The shopkeepers, however, said the sales of the eight brands, and other brands of powdered milk as well, came almost to a halt, while market sources claimed that the brands in question were being sold out to bakeries, confectioners and sweetmeat makers.
Many shop owners in Dhaka were found caught in a dilemma on Friday about what to do with the milk brands in stock as a High Court order was there but the government action was missing.
A shopkeeper at the city’s Moulvibazar commodity wholesale market, Momen Ali said they did not see any problem in keeping the brands on display, as they neither got any copy of the High court order nor any directive from the government and the companies concerned.
Momen Ali, however, said that he had purchased Dano milk at Tk 545-550 per kg and was trying to sell them to restaurants at cheaper price to offset some of the loss.
Another trader Mintu of Karwanbazaar area said, ‘Now we have a milk power stock of about Tk 20,000, but the companies so far did not give any assurance to recall the products and repay the money.’
The consumers would have to buy the milk brands at their own risk, said Abu Taher, a trader in the New Market area.
Most of the grocery shops in Chittagong continued to display and sell the tainted brands as of Friday.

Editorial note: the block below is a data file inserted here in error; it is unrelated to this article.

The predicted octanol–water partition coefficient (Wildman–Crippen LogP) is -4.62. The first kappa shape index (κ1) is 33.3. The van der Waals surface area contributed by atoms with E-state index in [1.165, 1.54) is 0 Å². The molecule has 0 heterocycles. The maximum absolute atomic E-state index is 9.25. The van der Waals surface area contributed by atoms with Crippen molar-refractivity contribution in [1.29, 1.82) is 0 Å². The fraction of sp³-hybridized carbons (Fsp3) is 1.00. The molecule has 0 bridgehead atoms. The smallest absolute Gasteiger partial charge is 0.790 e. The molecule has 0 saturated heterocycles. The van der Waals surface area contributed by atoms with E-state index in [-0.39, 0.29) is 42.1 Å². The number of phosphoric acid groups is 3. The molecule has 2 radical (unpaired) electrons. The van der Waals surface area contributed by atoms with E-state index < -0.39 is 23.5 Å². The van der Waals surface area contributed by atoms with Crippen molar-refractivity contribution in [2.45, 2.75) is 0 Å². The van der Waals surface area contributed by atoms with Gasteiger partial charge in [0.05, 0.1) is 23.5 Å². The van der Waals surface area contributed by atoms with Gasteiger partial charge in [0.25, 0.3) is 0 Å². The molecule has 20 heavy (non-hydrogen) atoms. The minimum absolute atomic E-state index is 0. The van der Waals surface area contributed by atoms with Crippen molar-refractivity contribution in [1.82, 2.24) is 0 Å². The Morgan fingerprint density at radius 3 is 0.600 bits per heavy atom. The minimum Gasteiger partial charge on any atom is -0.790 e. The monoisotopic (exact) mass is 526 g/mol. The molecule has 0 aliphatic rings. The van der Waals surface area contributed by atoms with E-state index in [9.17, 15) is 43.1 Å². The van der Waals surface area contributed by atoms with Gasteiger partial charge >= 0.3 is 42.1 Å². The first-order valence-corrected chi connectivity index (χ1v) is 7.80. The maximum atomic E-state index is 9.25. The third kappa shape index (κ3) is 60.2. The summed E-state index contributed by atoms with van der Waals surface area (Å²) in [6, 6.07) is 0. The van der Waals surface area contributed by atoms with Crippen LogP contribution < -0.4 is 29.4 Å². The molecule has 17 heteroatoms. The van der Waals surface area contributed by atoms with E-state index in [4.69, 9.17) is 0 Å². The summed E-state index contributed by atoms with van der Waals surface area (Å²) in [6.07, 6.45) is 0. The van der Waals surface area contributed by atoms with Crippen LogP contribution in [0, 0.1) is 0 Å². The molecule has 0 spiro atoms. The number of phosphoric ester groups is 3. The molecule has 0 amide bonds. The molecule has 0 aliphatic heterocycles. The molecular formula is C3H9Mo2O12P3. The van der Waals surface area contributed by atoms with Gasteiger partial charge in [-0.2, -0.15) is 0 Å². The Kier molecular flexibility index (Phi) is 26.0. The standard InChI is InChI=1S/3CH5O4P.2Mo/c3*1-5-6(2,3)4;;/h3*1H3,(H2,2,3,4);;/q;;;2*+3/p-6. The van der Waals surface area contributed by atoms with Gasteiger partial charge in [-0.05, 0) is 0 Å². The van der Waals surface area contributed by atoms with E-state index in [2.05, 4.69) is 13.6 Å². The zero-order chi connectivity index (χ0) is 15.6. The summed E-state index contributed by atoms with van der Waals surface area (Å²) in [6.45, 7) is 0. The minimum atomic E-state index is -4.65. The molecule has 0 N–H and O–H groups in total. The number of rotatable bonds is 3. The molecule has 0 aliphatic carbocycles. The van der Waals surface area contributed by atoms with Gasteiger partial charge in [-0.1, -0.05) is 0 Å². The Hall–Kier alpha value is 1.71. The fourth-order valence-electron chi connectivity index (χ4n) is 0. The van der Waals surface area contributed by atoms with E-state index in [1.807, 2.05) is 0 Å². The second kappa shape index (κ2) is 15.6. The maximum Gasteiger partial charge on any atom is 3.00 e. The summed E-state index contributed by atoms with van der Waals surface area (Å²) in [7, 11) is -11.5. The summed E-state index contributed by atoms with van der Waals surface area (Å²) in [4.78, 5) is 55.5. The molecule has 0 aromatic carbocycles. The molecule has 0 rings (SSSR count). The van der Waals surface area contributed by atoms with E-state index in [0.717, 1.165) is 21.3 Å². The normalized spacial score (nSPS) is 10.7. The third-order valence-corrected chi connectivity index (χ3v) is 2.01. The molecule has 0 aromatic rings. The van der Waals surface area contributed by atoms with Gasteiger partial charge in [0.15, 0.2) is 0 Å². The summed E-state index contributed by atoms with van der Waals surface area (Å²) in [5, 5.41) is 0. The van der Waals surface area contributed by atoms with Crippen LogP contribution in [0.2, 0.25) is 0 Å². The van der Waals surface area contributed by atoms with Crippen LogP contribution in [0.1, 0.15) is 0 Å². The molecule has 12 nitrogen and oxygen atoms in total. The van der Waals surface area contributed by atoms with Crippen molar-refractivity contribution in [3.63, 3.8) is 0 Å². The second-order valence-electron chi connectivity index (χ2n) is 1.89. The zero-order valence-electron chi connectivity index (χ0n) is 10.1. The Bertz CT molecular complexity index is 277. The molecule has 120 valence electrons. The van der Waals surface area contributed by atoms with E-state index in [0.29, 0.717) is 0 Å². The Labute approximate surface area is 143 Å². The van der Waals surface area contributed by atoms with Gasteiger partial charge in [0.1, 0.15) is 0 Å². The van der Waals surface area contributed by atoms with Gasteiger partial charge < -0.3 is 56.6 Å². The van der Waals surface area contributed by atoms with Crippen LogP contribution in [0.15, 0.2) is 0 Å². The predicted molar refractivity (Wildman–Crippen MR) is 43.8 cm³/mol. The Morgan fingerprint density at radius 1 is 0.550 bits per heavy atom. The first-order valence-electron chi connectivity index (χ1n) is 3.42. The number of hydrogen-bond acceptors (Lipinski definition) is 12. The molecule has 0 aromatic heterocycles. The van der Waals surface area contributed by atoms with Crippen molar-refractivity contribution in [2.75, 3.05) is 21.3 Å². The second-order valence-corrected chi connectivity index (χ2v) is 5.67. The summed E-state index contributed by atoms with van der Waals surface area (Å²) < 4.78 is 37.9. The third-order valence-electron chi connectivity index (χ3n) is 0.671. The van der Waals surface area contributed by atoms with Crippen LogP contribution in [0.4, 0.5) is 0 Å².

Sources at different kitchen markets in the port city, including Reazuddin Bazar, Karnaphuli Market, Kazir Dewri Bazar, Chawkbazar, Bahadderhat, Faillatoli Bazar, Barapul Bazar and Nalapara Bazar, said no administrative measure was seen to remove the milk powder from the market in line with the court directive.
Market sources said people, still unaware of or indifferent to melamine hazards, continued to buy the tainted milk powder to feed their babies.
Mohammed Nizamuddin, proprietor of Hoque Traders at the Karnaphuli Market, said he continued to display the banned brands, as he was not aware of the court order. ‘You will get the milk powder of the brands at every shop in the market,’ he added.
Most of the shops in Sylhet were seen displaying the disputed milk brands on Friday, while those disappeared from the shelves of a few shops.
A shop owner at Jindabazar in Sylhet said he removed the brands from the shelf following the High Court order. But sales were going on from secret stocks, though the sales were very low, he admitted.
New Age correspondent from Barisal reports, most of the tinned and packed milk brands, tested melamine positive, were on sales in the city stores. But traders reported sharp declines in sales as test results and High Court order scared customers off.
‘Milk sales in my shop declined to less than Tk 2,000 a day now from an average daily turnover of Tk 10,000 before the melamine scandal surfaced,’ said Khokan Saha, a wholesaler in Barisal.
Our Rajshahi correspondent adds, traders in the city were selling banned eight brands both in retail and wholesale shops until Friday.
Traders said they were yet to get any announcements from the companies concerned whether or not to sell those milk powder brands.
Shops at Saheb Bazar, New Market, Upashahar New Market and RDA Market are found selling the banned brands openly.
Salahuddin Ahmed, an employee of Ruchita Confectionary in the city, said that they were selling the brands as none so far asked them to stop the sales.